In the right spec the E-Class is swift and relaxing, if short on thrills
Comfortable for most, but confusing on-screen menus and too many idiosyncrasies
Packed with safety features, with yet more on the options list
Previous model rated highly by owners
Loads of room for four and their luggage, but centre rear seat is unappealing and it's a cost option to fold the rear seats down
Luxuriously equipped, with plenty more gadgets available
Choose the softer suspension of SE-trim cars and the E-Class feels generally smooth and supple, although it can get jittery over bigger road ruts. The car's body stays well composed, too, and the steering feels reassuringly well-weighted, even if it's a touch slow to respond. AMG Sport cars come with lowered, firmer suspension. The optional air-suspension irons out more imperfections in the road, but it is expensive. Of the engines on offer our pick is the six-cylinder E350 BlueTec diesel, which is stronger, smoother and much quieter than the four-cylinder E220 CDI though the latter gives a good performance for such an efficient car. The diesel-electric car is also worth considering if you're a company car driver, and there are several petrol versions of the E-Class available too. Unfortunately, all E-Class models suffer from too much road noise, making it considerably less refined than its best rivals.
The E-Class's cabin feels every bit the premium product, with plenty of smart and attractive materials, although the quality becomes less impressive in more hidden reaches of the car. The infotainment system, which is controlled with a central dial, looks impressive at first glance but the on-screen menus can be confusing and distracting, while the foot-operated parking brake and the combined stalk for the indicators and wipers take some getting used. There's loads of room for four in the E-Class, particularly in the rear, though a fifth passenger on the centre rear seat doesn't get such a good deal as they have to straddle a large hump in the middle of the floor (which houses the car's transmission tunnel). The boot is big with a square-shaped floor but, unlike most rivals, you have to pay extra if you want folding rear seats so you can expand the load bay to take particularly long items. There are plenty of other features as standard, however, including sat-nav, Bluetooth, DAB radio, headed and electrically adjustable front seats, and automatic lights and wipers in every E-Class. AMG Sport adds various fancy finishes while the super-fast E63 AMG models comes with more flashy cosmetic features plus an array of additional equipment including a sunroof and upgraded stereo. There are plenty of items on the options list, too. These include a Mercedes-branded baby seat fitted with a transponder that automatically deactivates the front passenger airbag if you put the seat up front; without the branded seat you won't be able to put a rear-facing child seat here as there is no other way to switch off the front passenger airbag.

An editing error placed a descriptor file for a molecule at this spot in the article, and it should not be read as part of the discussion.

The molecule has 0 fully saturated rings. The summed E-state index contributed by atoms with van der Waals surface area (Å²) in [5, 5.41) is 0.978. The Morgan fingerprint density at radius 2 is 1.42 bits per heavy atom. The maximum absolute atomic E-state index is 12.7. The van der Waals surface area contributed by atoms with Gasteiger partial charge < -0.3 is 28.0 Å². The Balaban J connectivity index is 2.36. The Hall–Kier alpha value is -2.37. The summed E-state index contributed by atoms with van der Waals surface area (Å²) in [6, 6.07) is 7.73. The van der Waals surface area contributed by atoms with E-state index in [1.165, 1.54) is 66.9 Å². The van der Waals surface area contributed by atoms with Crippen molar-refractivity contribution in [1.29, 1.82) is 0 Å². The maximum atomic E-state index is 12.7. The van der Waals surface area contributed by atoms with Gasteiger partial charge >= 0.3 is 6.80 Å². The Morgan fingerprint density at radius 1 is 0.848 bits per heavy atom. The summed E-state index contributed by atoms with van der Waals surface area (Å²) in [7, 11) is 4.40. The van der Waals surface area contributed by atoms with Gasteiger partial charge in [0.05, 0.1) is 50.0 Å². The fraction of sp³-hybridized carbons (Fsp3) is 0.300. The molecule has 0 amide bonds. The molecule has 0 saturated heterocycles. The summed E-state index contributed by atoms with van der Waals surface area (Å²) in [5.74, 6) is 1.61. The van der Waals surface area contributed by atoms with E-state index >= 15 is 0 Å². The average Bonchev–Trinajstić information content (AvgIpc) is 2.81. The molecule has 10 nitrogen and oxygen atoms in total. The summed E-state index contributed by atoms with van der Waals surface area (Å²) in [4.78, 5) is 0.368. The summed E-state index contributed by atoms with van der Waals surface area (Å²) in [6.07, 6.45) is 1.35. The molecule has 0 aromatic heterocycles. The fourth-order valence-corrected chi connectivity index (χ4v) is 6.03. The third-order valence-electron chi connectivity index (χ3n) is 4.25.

It's too soon to say how reliable this latest E-Class is, but the previous model was rated 'excellent' by owners in the 2013 JD Power customer survey. The E-Class comes packed with safety aids: stability control and an impressive nine airbags are standard, as is a driver-drowsiness detector and an automatic parking system. The options list includes a city-braking system that stops the car before a likely collision, and full-beam lights that won't dazzle other drivers. There are also plenty of features to help prevent the E-Class car being broken into or stolen.
The Mercedes E-Class isn't cheap but it has more standard equipment than its rivals and you should get back a good proportion of what you paid for it when you come to sell on. Fuel consumption and CO2 emissions aren't particularly competitive on some models but for company car drivers, in particular, there's always the E300 diesel hybrid, which impresses on both levels. Overall, however, the E-Class is bettered by rivals in too may ways.